Andrew Jenkin: Football fans can make a difference

SPFL's League Cup will be revamped from next season. Picture: John Devlin
SPFL's League Cup will be revamped from next season. Picture: John Devlin
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FOR all the criticisms levelled at Scottish football, this week the sport has at least demonstrated its willingness to change.

The announcement that the SPFL’s League Cup will introduce a two-week winter break, a group stage and a “ground-breaking” bonus point system has shown flexibility on the part of the sport’s governing bodies.

While this is a promising start, we need to ensure in future that supporters’ views are not just heard, but are rooted in the decision-making process from the start.

The key issue of governance affects almost every aspect of football – from how club finances are monitored, to changing the format of cup competitions. While it is widely recognised that supporters are the lifeblood of the game, some would argue that until recently they’ve been on the periphery of the governance, consultation and decision-making process.

In July the Scottish FA welcomed major stakeholders in the sport on to their Congress, including the PFA Scotland, the referees and coaching bodies, and Supporters Direct Scotland (SDS).

With these changes, the Congress is now representative of almost every facet of the game’s make-up and offers fans a direct link to decision makers through initiatives such as the National Fans Survey, ensuring supporters’ views are heard.

The real challenge will now be for the governing bodies to act upon the findings of key reports and implement change in a positive and collaborative manner.

We’ve been encouraged by the steps they have taken of late; but we also acknowledge that there is work for all of us to do to ensure this is a virtuous cycle, delivering real value for supporters in Scotland.

It is important that fans are not just represented within the governing bodies’ structures, but within their league clubs too. The success of groups such as Foundation of Hearts and the work of the supporters trusts at Clyde, Stirling Albion, Dunfermline and East Stirling have all demonstrated that putting democratic supporter groups at the heart of a club’s governance can deliver unrivalled benefits for their local communities.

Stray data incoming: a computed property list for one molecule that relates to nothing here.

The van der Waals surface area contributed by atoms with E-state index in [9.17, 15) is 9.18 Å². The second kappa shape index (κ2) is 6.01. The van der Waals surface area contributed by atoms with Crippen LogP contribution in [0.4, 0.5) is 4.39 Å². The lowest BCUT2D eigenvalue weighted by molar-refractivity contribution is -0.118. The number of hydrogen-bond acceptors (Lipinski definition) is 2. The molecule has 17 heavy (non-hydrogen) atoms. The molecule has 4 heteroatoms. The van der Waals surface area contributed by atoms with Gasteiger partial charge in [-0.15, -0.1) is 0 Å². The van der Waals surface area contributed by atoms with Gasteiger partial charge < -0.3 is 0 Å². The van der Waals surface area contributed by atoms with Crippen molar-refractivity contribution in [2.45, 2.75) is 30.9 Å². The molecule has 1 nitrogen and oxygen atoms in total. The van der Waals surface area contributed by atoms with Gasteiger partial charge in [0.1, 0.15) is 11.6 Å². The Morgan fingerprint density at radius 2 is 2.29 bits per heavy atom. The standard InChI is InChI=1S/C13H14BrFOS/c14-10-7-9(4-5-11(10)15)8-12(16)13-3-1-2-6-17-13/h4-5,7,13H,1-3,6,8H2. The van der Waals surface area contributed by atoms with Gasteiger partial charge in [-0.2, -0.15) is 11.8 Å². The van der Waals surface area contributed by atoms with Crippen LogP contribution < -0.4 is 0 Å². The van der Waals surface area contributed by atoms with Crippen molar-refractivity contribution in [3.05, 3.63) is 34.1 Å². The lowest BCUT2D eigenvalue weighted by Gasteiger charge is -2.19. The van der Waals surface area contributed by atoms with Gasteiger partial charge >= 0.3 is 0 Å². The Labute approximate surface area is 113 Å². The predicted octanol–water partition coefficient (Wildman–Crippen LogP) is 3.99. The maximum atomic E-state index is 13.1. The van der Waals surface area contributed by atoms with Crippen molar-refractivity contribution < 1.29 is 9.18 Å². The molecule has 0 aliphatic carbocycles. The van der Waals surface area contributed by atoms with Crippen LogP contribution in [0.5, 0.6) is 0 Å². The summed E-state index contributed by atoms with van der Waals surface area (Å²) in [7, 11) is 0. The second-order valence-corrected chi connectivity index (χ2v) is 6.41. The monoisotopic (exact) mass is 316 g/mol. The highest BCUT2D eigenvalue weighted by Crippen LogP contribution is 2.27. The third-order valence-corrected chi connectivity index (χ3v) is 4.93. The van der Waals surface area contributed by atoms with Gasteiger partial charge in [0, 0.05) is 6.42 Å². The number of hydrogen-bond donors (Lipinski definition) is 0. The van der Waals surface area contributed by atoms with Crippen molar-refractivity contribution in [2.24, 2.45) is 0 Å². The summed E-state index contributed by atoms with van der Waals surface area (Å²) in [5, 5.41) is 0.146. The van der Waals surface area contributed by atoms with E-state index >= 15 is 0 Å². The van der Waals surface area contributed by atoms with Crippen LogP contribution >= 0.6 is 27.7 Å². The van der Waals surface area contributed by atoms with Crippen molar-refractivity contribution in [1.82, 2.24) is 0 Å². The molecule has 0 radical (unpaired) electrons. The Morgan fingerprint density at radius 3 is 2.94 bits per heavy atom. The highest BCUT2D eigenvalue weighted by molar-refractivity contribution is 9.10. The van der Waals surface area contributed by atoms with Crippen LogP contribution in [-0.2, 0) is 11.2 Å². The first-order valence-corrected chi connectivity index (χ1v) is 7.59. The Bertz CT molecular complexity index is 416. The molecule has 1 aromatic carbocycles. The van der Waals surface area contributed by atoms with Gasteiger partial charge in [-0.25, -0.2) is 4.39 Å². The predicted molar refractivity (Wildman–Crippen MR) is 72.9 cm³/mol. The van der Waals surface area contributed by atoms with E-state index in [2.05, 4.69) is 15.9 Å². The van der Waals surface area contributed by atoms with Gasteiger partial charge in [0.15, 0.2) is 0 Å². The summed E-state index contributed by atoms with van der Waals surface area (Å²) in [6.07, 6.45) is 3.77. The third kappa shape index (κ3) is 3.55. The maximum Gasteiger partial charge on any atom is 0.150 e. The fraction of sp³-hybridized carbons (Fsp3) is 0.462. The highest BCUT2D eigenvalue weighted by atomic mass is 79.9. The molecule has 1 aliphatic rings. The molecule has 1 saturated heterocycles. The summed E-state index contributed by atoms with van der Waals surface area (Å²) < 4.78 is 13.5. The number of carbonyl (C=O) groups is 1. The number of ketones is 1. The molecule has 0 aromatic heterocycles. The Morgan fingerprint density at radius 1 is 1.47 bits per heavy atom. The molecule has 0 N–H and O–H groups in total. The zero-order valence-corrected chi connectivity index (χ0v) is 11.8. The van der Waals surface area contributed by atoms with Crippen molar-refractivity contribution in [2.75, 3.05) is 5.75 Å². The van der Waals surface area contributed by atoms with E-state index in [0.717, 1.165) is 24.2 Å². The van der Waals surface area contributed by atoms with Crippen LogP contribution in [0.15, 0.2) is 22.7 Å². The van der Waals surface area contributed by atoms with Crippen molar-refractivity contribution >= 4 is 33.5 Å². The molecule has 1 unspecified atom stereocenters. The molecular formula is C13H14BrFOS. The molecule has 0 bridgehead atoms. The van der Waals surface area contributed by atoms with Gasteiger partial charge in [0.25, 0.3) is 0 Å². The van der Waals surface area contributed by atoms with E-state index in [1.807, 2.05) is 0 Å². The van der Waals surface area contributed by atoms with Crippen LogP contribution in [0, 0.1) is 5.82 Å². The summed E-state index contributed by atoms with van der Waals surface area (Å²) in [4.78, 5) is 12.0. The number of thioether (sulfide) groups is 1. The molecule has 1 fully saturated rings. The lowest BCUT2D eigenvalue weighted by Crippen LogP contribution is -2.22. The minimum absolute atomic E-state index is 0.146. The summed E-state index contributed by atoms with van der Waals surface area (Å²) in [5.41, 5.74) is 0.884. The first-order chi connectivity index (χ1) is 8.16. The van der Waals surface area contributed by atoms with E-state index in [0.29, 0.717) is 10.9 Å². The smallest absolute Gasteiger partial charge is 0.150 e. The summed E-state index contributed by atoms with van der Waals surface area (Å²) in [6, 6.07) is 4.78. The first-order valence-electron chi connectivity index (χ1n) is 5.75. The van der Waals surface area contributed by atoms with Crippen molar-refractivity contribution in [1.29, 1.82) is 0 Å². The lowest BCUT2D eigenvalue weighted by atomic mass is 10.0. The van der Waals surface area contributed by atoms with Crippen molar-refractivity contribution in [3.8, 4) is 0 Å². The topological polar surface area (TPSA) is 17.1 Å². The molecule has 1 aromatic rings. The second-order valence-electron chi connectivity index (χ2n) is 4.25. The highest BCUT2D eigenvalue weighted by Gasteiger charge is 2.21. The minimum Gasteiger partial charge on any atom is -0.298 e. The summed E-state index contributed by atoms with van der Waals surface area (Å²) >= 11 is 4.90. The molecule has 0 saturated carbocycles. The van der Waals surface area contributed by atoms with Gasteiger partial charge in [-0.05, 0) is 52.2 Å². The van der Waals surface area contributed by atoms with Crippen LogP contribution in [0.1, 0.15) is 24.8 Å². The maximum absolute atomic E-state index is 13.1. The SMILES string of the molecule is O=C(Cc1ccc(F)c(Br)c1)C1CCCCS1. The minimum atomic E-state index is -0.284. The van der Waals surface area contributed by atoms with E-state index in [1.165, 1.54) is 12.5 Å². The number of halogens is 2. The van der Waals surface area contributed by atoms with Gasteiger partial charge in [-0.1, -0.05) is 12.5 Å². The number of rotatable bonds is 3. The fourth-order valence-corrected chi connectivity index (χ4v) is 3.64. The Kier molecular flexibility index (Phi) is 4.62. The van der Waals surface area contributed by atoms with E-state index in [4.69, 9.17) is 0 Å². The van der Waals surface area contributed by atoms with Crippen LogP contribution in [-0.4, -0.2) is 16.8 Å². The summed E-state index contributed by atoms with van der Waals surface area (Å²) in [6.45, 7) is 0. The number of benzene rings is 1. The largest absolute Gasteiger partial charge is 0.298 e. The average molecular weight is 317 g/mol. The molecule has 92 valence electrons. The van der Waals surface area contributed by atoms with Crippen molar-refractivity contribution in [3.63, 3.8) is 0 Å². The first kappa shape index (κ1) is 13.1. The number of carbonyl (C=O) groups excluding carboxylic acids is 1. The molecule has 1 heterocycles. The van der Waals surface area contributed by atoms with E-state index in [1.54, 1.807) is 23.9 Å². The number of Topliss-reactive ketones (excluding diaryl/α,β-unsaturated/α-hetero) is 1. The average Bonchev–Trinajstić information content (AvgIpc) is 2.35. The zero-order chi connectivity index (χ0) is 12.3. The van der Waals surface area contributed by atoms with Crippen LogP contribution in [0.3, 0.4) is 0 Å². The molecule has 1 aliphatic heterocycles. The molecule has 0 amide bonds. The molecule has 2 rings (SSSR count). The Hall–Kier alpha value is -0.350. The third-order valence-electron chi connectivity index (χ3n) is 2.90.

And we’ve since welcomed the Scottish Government’s announcement and decision to conduct a consultation into what legislation can be introduced to further supporter involvement.

The government arrived at this process following Green Party proposals to widen the Community Empowerment Bill to include football clubs, which we at SDS deem as assets of community value.

Its consultation is up and running and we encourage all fans to have their say and make their voices heard. The process will examine whether democratically elected supporters groups will be given a new right – one of four options either to buy, bid for, govern or influence their clubs.

We acknowledge that while legislation will help, a key barrier for supporters’ groups is access to the necessary capital and expertise to be able to take a stake in their club and set up the infrastructure. That’s why in Scotland we’ve been working hard to address these issues, making football governance and involvement more accessible to fans.

The consultation has been supplemented by a recent government working group, which we sit on alongside the Scottish FA and SPFL.

A number of recommendations have been made, including setting up an organisation called Club Development Scotland which will offer expert advice to supporter groups interested in converting their treasured clubs into more community-facing institutions. There will also be a feasibility study examining how community banks could help with fund-raising.

We are bringing these strands of our work over the past year together at a Supporters Summit on 10 January at Hampden, an event open to all fans in Scotland with speakers including Sports Minister Jamie Hepburn MSP and the successful Swansea City Supporters Trust.

Fans have never been in a better position to be involved in the governance of their clubs, and we now have a chance to change football for the better and ensure supporters are embedded in the game’s DNA going forward. We would urge fans to take up this opportunity and have their say on the Government’s consultation by visiting